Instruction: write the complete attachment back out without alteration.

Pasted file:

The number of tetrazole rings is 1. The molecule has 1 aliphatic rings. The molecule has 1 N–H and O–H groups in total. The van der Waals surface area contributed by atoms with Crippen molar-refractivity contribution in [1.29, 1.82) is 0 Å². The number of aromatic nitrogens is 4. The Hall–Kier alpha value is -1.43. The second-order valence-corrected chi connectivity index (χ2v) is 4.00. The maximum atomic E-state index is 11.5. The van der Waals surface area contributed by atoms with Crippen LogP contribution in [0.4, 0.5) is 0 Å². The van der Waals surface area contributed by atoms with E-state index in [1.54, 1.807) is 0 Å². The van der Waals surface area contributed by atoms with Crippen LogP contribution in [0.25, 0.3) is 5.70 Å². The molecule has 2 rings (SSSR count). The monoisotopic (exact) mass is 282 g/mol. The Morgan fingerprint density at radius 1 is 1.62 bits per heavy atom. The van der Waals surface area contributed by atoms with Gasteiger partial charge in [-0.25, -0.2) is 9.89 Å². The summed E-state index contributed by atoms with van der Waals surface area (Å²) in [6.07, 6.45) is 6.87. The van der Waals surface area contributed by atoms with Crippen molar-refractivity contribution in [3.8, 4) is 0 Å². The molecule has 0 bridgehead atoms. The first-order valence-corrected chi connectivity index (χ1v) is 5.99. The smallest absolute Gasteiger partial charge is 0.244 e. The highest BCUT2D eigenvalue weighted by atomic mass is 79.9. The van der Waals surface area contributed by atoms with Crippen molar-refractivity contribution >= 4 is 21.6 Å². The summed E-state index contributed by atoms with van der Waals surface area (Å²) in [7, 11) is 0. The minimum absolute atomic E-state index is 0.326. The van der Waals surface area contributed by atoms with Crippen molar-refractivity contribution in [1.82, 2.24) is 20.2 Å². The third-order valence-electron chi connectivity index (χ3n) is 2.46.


The number of tetrazole rings is 1. The molecule has 1 aliphatic rings. The molecule has 1 N–H and O–H groups in total. The van der Waals surface area contributed by atoms with Crippen molar-refractivity contribution in [1.29, 1.82) is 0 Å². The number of aromatic nitrogens is 4. The Hall–Kier alpha value is -1.43. The second-order valence-corrected chi connectivity index (χ2v) is 4.00. The maximum atomic E-state index is 11.5. The van der Waals surface area contributed by atoms with Crippen LogP contribution in [0.4, 0.5) is 0 Å². The van der Waals surface area contributed by atoms with E-state index in [1.54, 1.807) is 0 Å². The van der Waals surface area contributed by atoms with Crippen LogP contribution in [0.25, 0.3) is 5.70 Å². The molecule has 2 rings (SSSR count). The monoisotopic (exact) mass is 282 g/mol. The Morgan fingerprint density at radius 1 is 1.62 bits per heavy atom. The van der Waals surface area contributed by atoms with Gasteiger partial charge in [-0.25, -0.2) is 9.89 Å². The summed E-state index contributed by atoms with van der Waals surface area (Å²) in [6.07, 6.45) is 6.87. The van der Waals surface area contributed by atoms with Crippen molar-refractivity contribution in [3.8, 4) is 0 Å². The molecule has 0 bridgehead atoms. The first-order valence-corrected chi connectivity index (χ1v) is 5.99. The smallest absolute Gasteiger partial charge is 0.244 e. The highest BCUT2D eigenvalue weighted by atomic mass is 79.9. The van der Waals surface area contributed by atoms with Crippen molar-refractivity contribution >= 4 is 21.6 Å². The summed E-state index contributed by atoms with van der Waals surface area (Å²) in [7, 11) is 0. The minimum absolute atomic E-state index is 0.326. The van der Waals surface area contributed by atoms with Crippen molar-refractivity contribution in [1.82, 2.24) is 20.2 Å². The third-order valence-electron chi connectivity index (χ3n) is 2.46.